Diablo III review
For all its means, Blizzard is a company that still prefers the subtle. It works behind the scenes, tweaking this and that, making sure that all the moving parts are working just right. And before you know it, you’ve been playing the developer’s games for five years. Diablo III fits right into that template, as does StarCraft II, which is now almost two years old and still going strong. It plays much as it did a decade ago with its randomly-generated dungeons and point-and-click combat, the majority of the changes being under the hood. But as the game goes on and the changes pile up, it becomes apparent that, yes, Diablo III has changed a great deal in the past decade. And yes, it’s still a great dungeon crawler.
The story picks up with one of five classes, each of which straddles the line between basic template and full-fledged character. Characters like the Demon Hunter are technically nameless archetypes, but their backstories are fleshed out through narrated cut-scenes, and through random dialogue. One of our favorite moments comes in Act II, when a powerful sorcerer tempts our character with the promise of power.
“With your bloodline, you could be a god, you know,” he taunts.
Blizzard doesn’t go much further than that in developing the characters, but it doesn’t really need to. Imagination is more than enough to take things from there. In general, the developer is very good about not beating players over the head with its carefully crafted universe. Even the medieval audio logs sprinkled throughout each dungeon manage not to jar too heavily, adding additional colour to the point-and-click bloodletting.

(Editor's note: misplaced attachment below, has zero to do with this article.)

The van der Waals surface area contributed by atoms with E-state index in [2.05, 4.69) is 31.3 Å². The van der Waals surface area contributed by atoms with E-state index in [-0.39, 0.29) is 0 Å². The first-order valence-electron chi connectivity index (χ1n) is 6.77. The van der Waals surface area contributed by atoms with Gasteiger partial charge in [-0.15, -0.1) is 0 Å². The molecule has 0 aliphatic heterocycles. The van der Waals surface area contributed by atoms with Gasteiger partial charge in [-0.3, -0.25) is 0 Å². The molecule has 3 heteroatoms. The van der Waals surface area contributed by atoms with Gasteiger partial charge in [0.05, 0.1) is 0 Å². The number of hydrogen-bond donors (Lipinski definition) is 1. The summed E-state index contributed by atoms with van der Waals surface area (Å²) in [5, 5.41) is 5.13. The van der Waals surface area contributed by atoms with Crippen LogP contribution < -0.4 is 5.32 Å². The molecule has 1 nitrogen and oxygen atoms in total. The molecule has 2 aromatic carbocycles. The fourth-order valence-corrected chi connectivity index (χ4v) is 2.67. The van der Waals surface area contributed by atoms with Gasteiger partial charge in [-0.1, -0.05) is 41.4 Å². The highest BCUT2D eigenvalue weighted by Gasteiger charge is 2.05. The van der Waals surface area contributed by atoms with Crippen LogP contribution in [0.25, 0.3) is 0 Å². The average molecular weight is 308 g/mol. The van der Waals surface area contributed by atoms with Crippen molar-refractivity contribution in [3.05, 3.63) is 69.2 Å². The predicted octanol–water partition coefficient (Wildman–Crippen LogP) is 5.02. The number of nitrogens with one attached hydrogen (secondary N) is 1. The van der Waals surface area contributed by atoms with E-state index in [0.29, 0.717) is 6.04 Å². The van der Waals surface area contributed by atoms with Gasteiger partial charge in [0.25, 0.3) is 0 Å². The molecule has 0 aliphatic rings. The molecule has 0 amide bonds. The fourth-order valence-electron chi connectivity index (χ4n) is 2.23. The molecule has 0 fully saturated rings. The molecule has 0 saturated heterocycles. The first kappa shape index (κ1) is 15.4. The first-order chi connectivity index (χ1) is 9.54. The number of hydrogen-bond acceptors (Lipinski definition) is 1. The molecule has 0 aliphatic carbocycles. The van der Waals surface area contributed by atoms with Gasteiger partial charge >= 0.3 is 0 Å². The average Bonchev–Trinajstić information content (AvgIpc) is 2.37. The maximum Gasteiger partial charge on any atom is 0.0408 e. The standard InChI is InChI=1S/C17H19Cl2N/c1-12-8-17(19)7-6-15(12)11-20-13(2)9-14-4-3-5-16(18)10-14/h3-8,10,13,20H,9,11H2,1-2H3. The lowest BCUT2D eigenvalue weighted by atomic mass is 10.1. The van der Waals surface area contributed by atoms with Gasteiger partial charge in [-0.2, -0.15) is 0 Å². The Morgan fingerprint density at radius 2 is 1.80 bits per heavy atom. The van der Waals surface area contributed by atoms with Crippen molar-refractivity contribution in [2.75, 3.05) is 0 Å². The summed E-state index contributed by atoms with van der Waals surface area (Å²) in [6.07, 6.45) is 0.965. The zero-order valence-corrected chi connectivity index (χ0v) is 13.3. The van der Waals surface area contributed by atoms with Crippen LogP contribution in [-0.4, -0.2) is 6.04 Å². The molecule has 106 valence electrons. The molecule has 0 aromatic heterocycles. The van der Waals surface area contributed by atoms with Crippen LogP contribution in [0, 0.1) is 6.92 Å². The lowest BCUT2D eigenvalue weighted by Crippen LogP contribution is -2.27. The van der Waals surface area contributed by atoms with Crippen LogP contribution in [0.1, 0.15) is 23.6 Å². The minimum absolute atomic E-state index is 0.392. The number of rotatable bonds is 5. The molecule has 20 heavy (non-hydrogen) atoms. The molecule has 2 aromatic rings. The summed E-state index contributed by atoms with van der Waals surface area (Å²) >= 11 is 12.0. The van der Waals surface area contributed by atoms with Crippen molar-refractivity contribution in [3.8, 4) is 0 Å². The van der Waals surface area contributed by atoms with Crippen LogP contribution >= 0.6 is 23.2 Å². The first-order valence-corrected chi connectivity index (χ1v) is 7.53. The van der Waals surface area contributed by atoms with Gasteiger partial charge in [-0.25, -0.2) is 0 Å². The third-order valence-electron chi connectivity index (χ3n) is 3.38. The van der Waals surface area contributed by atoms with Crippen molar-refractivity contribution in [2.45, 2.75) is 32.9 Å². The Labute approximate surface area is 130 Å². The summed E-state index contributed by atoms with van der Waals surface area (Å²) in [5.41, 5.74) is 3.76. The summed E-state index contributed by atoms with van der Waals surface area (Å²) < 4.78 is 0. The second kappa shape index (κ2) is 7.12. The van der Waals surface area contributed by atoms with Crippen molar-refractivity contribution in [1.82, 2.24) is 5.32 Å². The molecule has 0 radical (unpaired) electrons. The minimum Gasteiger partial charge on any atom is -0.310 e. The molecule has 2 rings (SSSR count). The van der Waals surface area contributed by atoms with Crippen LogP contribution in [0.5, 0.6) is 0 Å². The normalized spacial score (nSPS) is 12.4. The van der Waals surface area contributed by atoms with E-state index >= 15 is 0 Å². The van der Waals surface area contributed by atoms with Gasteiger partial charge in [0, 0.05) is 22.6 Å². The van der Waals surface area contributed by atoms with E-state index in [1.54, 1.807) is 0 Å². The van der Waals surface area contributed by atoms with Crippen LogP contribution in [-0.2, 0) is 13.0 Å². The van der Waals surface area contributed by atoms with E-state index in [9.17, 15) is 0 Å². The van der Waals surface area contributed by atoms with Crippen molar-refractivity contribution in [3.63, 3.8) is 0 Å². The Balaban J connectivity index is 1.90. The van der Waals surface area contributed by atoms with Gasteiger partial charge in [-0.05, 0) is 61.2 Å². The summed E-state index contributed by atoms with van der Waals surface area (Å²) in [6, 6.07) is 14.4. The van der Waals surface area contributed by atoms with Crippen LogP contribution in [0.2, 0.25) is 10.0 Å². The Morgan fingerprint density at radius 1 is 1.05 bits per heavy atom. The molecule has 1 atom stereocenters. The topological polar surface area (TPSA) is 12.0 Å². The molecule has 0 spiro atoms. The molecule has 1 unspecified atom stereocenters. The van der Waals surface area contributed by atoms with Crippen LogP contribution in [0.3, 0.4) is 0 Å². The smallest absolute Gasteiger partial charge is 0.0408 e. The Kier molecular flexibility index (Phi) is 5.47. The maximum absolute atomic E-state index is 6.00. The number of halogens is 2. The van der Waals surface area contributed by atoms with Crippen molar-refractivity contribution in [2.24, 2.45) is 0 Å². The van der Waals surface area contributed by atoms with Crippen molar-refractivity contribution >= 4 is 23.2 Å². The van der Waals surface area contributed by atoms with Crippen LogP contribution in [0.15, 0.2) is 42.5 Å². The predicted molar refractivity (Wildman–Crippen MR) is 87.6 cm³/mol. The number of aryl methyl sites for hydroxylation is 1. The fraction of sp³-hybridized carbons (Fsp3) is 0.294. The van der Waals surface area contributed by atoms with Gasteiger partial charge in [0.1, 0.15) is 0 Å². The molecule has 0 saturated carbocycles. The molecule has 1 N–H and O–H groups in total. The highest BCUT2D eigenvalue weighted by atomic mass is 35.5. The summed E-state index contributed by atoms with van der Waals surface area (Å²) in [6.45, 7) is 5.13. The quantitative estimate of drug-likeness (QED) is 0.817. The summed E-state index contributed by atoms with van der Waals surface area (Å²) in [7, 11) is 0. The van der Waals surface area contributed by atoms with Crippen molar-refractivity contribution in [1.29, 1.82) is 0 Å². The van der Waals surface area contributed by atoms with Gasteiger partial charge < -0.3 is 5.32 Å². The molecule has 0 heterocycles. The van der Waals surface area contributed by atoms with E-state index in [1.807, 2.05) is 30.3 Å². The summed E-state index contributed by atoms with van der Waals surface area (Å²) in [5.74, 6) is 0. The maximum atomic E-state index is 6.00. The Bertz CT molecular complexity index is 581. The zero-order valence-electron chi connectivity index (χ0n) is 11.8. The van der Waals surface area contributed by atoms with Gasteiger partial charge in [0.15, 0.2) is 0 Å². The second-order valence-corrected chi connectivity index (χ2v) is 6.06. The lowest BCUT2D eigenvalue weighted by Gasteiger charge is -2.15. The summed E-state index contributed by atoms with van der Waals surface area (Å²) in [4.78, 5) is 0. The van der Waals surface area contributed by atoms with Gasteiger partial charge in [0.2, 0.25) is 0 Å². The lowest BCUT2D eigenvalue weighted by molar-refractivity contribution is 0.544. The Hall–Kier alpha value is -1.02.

As for the story itself, it’s clear that Blizzard intends for Diablo III to be a grand finale of sorts for the trilogy. Old locations return, there are constant references to the battles of previous games, and the stakes feel higher than usual. The scope of Diablo III is greater even than that of the second game, which moved the story out of the tiny village of Tristram and into the world at large. The story is full of set-piece battles, each more grandiose than the last, which only serve to hammer home the point that, yes, this is the end. One of the best moments in the game comes amid a massive battle between human and demon, followed by a (seemingly) suicidal charge through enemy lines. It’s here that Blizzard’s sense of the cinematic and the pure, fast-paced action comes together to become something special.
But as mentioned earlier, Blizzard deals best in the subtle, and there’s never any doubt where the focus of Diablo III lies. Even after the final battle is completed and the credits roll, your warrior is still there, ready for the next difficulty level. As such, the balance between the classes, the skills, and the loot get the bulk of Blizzard’s attention, which is for the best.
We can already see the debates starting to brew over whether the Barbarian is overpowered, or the Demon Hunter is underpowered, and that may indeed be an issue on Hardcore – the infamous difficulty mode in which characters can die permanently. But on normal mode at least, all of the classes are perfectly viable, and the challenge is well-balanced and engaging. Everything clicks at around level 20, which is to say that it’s the point where the player starts to welcome crowds of monsters, safe in the knowledge that they have the tools to wipe them out wholesale. But at the same time, death is always just around the corner for the complacent or the foolhardy, especially when facing Heralds of Pestilence and their powerful poison attacks.